How credit limit increases affect your credit score

Many consumers are aware of the many ways in which their credit score can affect them in their everyday lives, but they may not be fully aware of the many ways in which they can affect their credit scores.

There are five factors that go into making up a borrower’s credit score, but the two biggest by far are the amount of late payments he or she has made in the past several months, and the amount of credit he or she is carrying versus the total available credit limits across all accounts. These two considerations alone make up 65 percent of a person’s score, and as such need to be approached wisely. While payment history makes up 35 percent of a person’s rating, and months of hard work can be undone by one missed payment, many borrowers may be more interested in the effects that a lender increasing their credit limits will have on their standings.

What a higher credit limit means

Lenders that see that borrowers have handled their accounts wisely may be inclined to occasionally offer those people increases in their available credit limits, which can have a number of benefits. For instance, this might give them a little more flexibility in how they approach debt, meaning that the larger amount of money they’re allowed to borrow could in turn allow them to deal with any unexpected financial emergencies.

But moreover, in general an increased credit rating will have a positive effect on a borrower’s score right away. This is because the second-biggest portion of a rating is made up of how much debt a borrower is carrying versus how much they are allowed to have at any one time, and makes up 30 percent of that score. For example, suppose a borrower had total combined credit limits of $10,000 spread across four cards, with each having a limit of $2,500. If that borrower owed a combined $4,000 on those accounts, their “credit utilization ratio” was 40 percent, which is slightly higher than what lenders generally want to see. Typically, to max out this portion of a score, a borrower will have to carry 30 percent or less of their limits.

However, if that person has been particularly good about maintaining healthy borrowing habits on one of those accounts — say, by keeping balances low and making all payments on time and in full for a period of several months or more — and receives a $2,000 credit limit increase from one of those lenders, that can be of a significant benefit. This is because that one card has a credit limit of $4,500 now, compared to the other three still keeping the previous $2,500, the total amount they’re allowed to borrow across all accounts is now $12,000. Even though this borrower didn’t do much or anything to reduce balances held from that previous $4,000 level, the credit utilization ratio in his or her name dropped from 40 percent to 33 percent. And because the lower a person’s ratio is, the better his or her score will be, the positive impact is obvious.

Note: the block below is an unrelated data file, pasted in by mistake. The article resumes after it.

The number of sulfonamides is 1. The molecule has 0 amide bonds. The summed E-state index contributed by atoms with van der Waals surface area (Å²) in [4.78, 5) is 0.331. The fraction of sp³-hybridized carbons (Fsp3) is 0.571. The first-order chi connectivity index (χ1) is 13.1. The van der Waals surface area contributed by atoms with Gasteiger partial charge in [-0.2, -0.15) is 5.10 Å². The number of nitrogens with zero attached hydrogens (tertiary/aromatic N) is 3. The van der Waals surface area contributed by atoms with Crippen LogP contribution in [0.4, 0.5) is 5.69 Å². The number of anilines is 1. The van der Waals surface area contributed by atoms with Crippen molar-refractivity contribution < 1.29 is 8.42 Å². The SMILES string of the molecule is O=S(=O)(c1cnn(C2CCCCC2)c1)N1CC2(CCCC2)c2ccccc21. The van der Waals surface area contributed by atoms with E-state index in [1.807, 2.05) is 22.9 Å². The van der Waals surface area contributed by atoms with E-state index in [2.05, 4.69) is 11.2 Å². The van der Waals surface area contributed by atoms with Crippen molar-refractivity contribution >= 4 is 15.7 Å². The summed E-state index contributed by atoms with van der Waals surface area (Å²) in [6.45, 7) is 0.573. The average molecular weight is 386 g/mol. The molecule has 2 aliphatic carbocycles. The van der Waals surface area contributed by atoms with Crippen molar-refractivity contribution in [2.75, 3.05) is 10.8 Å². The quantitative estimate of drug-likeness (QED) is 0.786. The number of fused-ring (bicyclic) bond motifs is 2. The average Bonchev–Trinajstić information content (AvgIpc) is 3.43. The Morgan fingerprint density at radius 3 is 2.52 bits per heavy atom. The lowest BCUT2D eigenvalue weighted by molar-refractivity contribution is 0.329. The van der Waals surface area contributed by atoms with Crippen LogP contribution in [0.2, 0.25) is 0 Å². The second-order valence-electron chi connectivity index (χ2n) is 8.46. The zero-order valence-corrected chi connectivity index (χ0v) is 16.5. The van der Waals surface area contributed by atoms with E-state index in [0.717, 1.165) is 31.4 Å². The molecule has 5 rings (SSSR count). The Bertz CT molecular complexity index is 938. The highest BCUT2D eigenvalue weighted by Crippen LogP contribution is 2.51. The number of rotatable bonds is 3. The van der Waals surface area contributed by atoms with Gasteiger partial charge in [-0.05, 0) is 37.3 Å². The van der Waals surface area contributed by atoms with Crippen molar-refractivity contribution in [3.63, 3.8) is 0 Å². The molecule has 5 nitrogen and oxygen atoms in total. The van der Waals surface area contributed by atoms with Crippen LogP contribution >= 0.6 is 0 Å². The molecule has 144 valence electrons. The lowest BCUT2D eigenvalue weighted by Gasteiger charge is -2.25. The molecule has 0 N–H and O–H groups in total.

What a better score means

Of course, consumers who have improved credit scores will likely find that there are a number of benefits now available to them. For one thing, the access they have to new accounts will increase significantly because many lenders reserve the best possible offers for those with high ratings. But moreover, it makes borrowing on those potential new accounts more affordable, because typically borrowers with higher scores are also trusted with lower rates and fewer fees, since lenders tend to view them as being more trustworthy than those who might have made some credit missteps in the past, such as missing payment deadlines and carrying debt loads that were too large.

But obviously larger credit limits also come with a greater responsibility to not spend to that level, as borrowers may be tempted to try to take on more debt given that they now have the ability to do so. This will not only diminish the credit score that was just instantly improved by the credit limit increase, but also creates a greater risk of not being able to handle the higher balances, which will come with higher minimum payments as a consequence.

Consumers who are concerned about their credit standing in general might want to take the time to order copies of their credit reports with regularity. This will potentially help them to identify any unfair markings that may appear on these documents and could be doing significant harm to what should be good credit scores. If any such entries are discovered, working with a credit repair company may be able to help correct the issue quickly and easily.

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